June 19, 2013
Our firm’s first-party property coverage department will be pleased to speak with you now or in the future should you face questions regarding the changes to the statutes, how they may impact individual claims or the recent decisions interpreting insurance policies.
Although property insurance and claim adjustment were targets of scrutiny in the 2013 regular session of the Florida Legislature, the few bills that passed did so without sweeping changes to the insurance statutes. The Legislature passed House Bills 73, 157, 223, 573 & 7015 and Senate Bill 1770 and they were signed by Governor Scott on June 14, 2013, unless noted otherwise. The provisions of the bills become law on July 1, 2013, unless otherwise provided for in the bills. These bills contain minor changes in, and additions to, Florida’s property insurance laws that will impact the underwriting, adjustment and litigation of insurance claims. Below is a summary of the significant changes contained in the new laws.
House Bill 73
- Creates Fla. Stat. §718.406 which defines primary condominium associations and secondary condominium associations (located within the primary association). Authorizes the primary condominium association to provide insurance for common elements and other improvements within the secondary condominium association, as permitted by the declarations. Indicates that the primary condominium association declarations control over the secondary condominium association in the event of a conflict.
House Bill 157
- Modifies Fla. Stat. §627.421 for authorized insurance carriers to allow an insurance policy to be delivered by “electronic transmission.” Electronic transmission of a policy for commercial risks constitutes delivery to the insured unless the insured elected not to receive delivery electronically. The electronic delivery must include a notice of the right to receive the policy by U.S. mail.
House Bill 223
- Creates Fla. Stat. §627.421(4) for authorized insurance carriers which provides that property and casualty policies and endorsements that do not contain personally identifiable information may be posted on the insurer’s website (instead of delivered to an insured) as long as (a) the policy and endorsement is easily accessible; (b) the insurer archives all expired policies and endorsements for five years after their expiration and they are available upon request; (c) the policy and endorsement are in a format that can be printed and saved; (d) the insured is notified of the right to request and obtain a printed or electronic copy of the policy at no charge; (e) the declarations clearly identify the exact policy and endorsement Memorandum for Clients of Butler Pappas June 19, 2013 Page 2 forms; and (f) if the insurer changes the policy or endorsement, the insurer must notify the insured.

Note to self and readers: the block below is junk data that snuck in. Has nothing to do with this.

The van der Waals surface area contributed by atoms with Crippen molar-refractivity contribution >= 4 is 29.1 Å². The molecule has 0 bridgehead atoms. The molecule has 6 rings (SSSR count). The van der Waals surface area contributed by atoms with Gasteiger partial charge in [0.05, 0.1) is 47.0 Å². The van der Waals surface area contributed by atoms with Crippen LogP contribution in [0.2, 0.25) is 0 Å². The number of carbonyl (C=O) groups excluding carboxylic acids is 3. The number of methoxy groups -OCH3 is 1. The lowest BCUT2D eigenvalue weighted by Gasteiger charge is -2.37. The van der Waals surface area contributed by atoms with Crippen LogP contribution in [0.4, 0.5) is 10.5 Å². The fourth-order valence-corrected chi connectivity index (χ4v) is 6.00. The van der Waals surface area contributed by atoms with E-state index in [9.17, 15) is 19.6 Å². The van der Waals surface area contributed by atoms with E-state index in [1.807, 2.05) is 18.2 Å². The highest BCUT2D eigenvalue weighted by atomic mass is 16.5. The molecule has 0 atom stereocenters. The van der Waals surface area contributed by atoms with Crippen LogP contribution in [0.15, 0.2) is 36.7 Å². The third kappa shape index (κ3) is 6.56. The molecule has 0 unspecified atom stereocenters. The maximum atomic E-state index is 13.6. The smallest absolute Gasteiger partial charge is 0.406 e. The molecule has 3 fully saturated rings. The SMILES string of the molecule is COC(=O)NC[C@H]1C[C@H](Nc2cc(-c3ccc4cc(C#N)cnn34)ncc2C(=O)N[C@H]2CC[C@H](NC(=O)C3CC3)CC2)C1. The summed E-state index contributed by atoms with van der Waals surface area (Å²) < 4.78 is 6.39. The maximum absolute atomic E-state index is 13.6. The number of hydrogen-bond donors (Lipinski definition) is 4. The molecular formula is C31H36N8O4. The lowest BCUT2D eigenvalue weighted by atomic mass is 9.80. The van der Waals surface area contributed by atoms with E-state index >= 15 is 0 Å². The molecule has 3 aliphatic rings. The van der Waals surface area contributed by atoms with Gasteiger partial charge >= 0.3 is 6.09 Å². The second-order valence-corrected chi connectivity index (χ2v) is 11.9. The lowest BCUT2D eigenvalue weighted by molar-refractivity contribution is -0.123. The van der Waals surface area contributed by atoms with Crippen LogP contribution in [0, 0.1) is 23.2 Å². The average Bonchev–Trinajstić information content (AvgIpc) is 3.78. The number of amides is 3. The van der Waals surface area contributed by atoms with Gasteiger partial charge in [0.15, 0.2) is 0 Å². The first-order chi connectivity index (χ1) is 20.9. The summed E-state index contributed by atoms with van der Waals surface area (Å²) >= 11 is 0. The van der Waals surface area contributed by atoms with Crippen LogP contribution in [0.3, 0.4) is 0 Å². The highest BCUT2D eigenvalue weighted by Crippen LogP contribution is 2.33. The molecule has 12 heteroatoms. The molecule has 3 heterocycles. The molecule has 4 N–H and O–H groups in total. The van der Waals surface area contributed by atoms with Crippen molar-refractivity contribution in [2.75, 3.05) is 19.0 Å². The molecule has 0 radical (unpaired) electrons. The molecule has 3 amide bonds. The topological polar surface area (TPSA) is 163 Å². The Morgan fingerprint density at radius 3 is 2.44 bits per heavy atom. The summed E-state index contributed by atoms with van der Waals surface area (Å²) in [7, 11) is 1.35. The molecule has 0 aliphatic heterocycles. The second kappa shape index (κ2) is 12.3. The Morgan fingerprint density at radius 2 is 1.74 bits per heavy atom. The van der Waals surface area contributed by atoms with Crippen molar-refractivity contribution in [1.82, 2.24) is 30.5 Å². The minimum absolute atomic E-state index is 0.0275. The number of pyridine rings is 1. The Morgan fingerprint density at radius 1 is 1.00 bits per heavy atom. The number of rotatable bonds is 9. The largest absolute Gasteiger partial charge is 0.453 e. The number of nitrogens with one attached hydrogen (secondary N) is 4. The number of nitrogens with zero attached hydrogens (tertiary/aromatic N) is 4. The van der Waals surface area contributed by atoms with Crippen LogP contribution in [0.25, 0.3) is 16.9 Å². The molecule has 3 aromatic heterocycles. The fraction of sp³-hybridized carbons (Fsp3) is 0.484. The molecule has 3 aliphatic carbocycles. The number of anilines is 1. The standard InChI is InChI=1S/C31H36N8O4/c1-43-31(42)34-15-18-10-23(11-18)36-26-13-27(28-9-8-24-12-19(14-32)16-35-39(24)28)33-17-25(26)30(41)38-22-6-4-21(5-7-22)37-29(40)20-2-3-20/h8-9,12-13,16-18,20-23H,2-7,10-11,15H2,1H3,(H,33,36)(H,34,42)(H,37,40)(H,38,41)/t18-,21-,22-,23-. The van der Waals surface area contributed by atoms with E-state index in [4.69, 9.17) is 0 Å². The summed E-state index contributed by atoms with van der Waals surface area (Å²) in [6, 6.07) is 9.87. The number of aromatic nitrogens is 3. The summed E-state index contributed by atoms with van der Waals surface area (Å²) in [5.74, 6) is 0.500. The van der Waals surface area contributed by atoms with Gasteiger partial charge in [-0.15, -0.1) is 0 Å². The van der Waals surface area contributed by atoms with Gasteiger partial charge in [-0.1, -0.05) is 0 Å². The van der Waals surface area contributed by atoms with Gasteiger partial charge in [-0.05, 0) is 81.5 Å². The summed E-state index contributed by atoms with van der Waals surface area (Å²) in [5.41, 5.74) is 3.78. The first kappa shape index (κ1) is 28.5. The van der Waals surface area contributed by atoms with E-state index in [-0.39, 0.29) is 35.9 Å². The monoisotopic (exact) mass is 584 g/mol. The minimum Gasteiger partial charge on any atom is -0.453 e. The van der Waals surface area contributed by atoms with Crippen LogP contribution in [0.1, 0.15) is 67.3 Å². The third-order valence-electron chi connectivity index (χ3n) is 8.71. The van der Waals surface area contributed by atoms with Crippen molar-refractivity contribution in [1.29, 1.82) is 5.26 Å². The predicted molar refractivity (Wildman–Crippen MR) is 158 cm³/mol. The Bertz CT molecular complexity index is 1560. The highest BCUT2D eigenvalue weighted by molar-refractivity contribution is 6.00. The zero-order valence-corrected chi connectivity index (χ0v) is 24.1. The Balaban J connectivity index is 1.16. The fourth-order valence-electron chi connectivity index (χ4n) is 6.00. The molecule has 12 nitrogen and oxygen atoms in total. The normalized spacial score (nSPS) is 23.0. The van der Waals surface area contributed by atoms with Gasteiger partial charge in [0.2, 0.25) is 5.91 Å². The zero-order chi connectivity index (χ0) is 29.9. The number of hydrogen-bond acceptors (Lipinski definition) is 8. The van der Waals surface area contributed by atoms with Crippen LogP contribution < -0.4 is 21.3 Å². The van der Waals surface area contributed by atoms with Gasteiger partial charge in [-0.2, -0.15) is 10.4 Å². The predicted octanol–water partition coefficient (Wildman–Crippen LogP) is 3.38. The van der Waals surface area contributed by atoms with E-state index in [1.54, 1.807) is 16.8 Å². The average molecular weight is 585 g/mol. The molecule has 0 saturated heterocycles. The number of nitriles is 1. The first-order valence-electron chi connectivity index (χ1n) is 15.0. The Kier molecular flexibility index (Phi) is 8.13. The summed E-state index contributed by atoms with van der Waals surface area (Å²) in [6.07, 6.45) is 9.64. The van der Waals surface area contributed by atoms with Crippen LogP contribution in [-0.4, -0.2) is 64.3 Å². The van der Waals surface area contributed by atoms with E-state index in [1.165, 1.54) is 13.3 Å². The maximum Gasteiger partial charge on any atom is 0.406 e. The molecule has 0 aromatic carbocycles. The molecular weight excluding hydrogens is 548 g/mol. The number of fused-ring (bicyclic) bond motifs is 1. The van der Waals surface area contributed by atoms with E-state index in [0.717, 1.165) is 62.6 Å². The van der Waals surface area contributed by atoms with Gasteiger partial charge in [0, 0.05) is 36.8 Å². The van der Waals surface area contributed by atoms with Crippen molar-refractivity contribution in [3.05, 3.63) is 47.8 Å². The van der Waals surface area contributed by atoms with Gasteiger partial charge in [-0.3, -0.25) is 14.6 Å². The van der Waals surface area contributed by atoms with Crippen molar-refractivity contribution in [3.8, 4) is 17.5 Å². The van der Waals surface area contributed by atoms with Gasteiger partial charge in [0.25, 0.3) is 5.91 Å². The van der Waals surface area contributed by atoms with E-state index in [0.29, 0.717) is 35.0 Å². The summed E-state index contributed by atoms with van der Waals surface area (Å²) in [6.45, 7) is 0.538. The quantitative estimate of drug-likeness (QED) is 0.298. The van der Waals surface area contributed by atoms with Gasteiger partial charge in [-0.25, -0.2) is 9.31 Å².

House Bill 573
- Modifies Fla. Stat. §627.351 to require Citizens Property Insurance Corporation to provide coverage for manufactured or mobile home dwellings. This coverage includes screened enclosures, carports and patios that have a roof covering. This Bill was signed by Governor Scott on June 12, 2013. (This has no effect on other residential policies issued by Citizens). House Bill 7015 Modifies Fla. Stat. §90.702 and §90.704 regarding the testimony by expert witnesses. The bill rejects the Frye standard and provides a three-part test to determine whether or not expert testimony will be admitted in a particular case. This bill adopts a standard commonly referred to as the Daubert standard, which requires the court to determine if (1) the testimony is based upon sufficient facts or data; (2) the testimony is the product of reliable principles and methods; and (3) the witness has applied the principles and methods reliably to the facts of the case. This is a major change in the admissibility of expert testimony in Florida courtrooms in favor of the standard utilized in federal courts since June 28, 1993. This Bill was signed by Governor Scott on June 4, 2013.
Senate Bill 1770
- Modifies Fla. Stat. §626.854 to provide that “any maneuver, shift or device” through which a public adjuster attempts to exceed the limits of compensation (10% for a year after a declaration of emergency and 20% for all other claims) is punishable by a fine and/or suspension or revocation of the public adjuster’s license. Requires the public adjuster to meet or communicate with the insurer in an effort to reach an agreement as to the scope of the covered loss and provides that a public adjuster cannot acquire any interest in salvaged property, except with the written consent and permission of the insured through a signed affidavit. This Bill was signed by Governor Scott on May 29, 2013.
Our firm’s first-party property coverage department will be pleased to speak with you now or in the future should you face questions regarding the changes to the statutes, how they may impact individual claims or recent decisions interpreting insurance policies. Please feel free to call upon John Pappas, Lee Craig, Doug Berry, Jerry Albrecht, Bill Lewis, Scott Frank, Alan Nisberg, Bill Wallis (Tallahassee), Pablo Cáceres, Gina Smith (Tallahassee), Christina Fears, Tom Keller, John Garaffa, Lori Vella, David Maldoff, Rick Parker (Tallahassee), Janice Buchman, Diane Barnes-Reynolds or Curt Allen at any time as questions arise.